However, it appears that it has started to make several errors due to its skyrocketing self-confidence. Add to this overblown self-confidence the drive to prove its independence and it has found itself immersed in a game of “kicking everyone who gets in the way.” This attitude became more and more obvious with the news stories they ran on Tuesday and Wednesday pertaining to recent WikiLeaks controversies concerning the health of Prime Minister Recep Tayyip Erdoğan and claims about Fethullah Gülen Hocaefendi.
There could be better communication about Prime Minister Erdoğan’s health. The potential turbulence among the public stemming from conflicting reports could be avoided by informing the necessary authorities in advance. Everything has been alright so far, but is it right to run headlines about the prime minister’s health based on rumors? I think such critical matters as health should not make the headlines based on what “one of Stratfor’s sources heard from a friend of the prime minister’s physician.” Although a statement by the physician in response to the leak seems to be maintaining appearances, it far from eliminates the seeds of doubt that have been planted in the minds of the public. One could argue that even the truth or information obtained directly from the people concerned could be disputed, but then it would be necessary to respect Taraf’s reporting preference.
Taraf has been launching such counter attacks in order to refute accusations of being pro-Hizmet (Gülen movement), also referred to as “the community.” The recent leaks proved to be a good opportunity to do this. A full page of conflicting information published by the Taraf daily yesterday reminds one of neo-nationalist rants. Cover the paper’s name and you would take it for a neo-nationalist paper with the headlines it ran. Seeing such titles as “Gülen’s supporters have been infiltrating the state for 40 years,” “Erdoğan deals blow to community by sacking Ali Fuat Yılmazer,” “Having dominated police intelligence, they [the community] now try to dominate MİT [the National Intelligence Organization],” “Justice and Development Party [AKP] does not want to be excessively dependent on Gülen’s supporters” and “Did CIA protect Gülen in Turkic republics?” One might well ask “Is Ergun Poyraz now working for Taraf?”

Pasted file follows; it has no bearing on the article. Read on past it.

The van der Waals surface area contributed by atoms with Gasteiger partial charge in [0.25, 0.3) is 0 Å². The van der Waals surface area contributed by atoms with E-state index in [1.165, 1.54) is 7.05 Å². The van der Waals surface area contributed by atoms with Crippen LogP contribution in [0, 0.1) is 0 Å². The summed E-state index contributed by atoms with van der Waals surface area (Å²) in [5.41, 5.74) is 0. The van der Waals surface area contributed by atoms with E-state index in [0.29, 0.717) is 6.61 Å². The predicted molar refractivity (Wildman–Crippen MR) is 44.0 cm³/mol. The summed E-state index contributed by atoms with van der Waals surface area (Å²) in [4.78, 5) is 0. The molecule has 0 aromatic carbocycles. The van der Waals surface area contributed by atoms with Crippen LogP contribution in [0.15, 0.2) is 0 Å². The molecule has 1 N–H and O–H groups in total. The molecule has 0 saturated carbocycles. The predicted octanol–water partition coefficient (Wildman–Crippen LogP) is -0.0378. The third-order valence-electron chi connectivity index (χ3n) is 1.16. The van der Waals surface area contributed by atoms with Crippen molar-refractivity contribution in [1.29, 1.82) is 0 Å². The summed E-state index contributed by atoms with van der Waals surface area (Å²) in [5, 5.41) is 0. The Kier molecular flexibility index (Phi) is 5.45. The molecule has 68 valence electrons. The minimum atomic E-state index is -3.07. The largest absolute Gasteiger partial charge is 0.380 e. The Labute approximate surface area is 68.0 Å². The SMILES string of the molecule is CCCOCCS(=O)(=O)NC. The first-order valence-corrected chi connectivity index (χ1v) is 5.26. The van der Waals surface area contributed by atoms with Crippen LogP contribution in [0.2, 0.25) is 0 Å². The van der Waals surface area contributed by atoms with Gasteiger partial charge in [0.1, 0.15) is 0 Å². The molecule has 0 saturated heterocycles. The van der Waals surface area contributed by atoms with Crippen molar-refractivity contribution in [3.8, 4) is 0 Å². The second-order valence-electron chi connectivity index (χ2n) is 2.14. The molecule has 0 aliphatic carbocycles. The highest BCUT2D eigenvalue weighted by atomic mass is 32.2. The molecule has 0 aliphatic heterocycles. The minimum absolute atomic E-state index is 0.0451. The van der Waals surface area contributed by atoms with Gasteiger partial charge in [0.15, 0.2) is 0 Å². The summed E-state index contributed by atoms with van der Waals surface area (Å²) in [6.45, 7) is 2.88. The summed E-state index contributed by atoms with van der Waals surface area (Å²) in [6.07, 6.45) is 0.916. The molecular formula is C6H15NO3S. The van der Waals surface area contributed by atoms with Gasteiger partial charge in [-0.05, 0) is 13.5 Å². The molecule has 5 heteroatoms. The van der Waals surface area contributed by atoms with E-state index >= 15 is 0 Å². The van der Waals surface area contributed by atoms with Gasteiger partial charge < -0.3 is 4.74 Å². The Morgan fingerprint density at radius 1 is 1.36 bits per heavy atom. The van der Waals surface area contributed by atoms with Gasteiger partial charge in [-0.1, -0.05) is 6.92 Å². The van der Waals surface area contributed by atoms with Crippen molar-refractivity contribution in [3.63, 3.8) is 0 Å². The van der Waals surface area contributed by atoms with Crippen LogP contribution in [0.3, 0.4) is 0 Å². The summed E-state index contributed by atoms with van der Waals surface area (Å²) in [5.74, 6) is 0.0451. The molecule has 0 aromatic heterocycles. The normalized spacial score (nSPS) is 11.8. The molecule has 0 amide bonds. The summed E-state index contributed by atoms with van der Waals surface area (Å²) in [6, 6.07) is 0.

In particular, the title “[Nedim] Sener and [Ahmet] Şık were arrested because the community wants 150 deputies” is most demonstrative of how Taraf has excelled in this recent hysteria. According to Taraf’s logic, the community should want the president’s office in return for operations against the Kurdish Communities Union (KCK). The paper already argues that President Abdullah Gül and Foreign Minister Ahmet Davutoğlu represent the pro-Gülen camp within the AKP. It is a contradiction to argue that the community parted with the AKP in reaction to Israel and the Mavi Marmara attack and then declare that the most fervent supporters of these polices are pro-community. Moreover, according to Taraf, the chief adviser to Davutoğlu, who plans to replace him and who is at odds with him, was also pro-community. Well, I must confess that I am completely at a loss about Taraf’s accounts regarding the community: Two pro-community men are having a dispute and the community says one thing while a pro-community minister says another.
Now, Taraf may try to defend itself saying, “We didn’t do it, we just reported it.” Yet editorial preferences, headlines and published and unpublished materials are not about “just reporting.” Taraf is laying waste to everything that would make it stronger. It also suffers from some of the Turkish media’s typical pitfalls. It expends great effort for the sake of appearing independent, but, paradoxically, these efforts breach its neutrality. What it does with egoistic arrogance undermines its identity.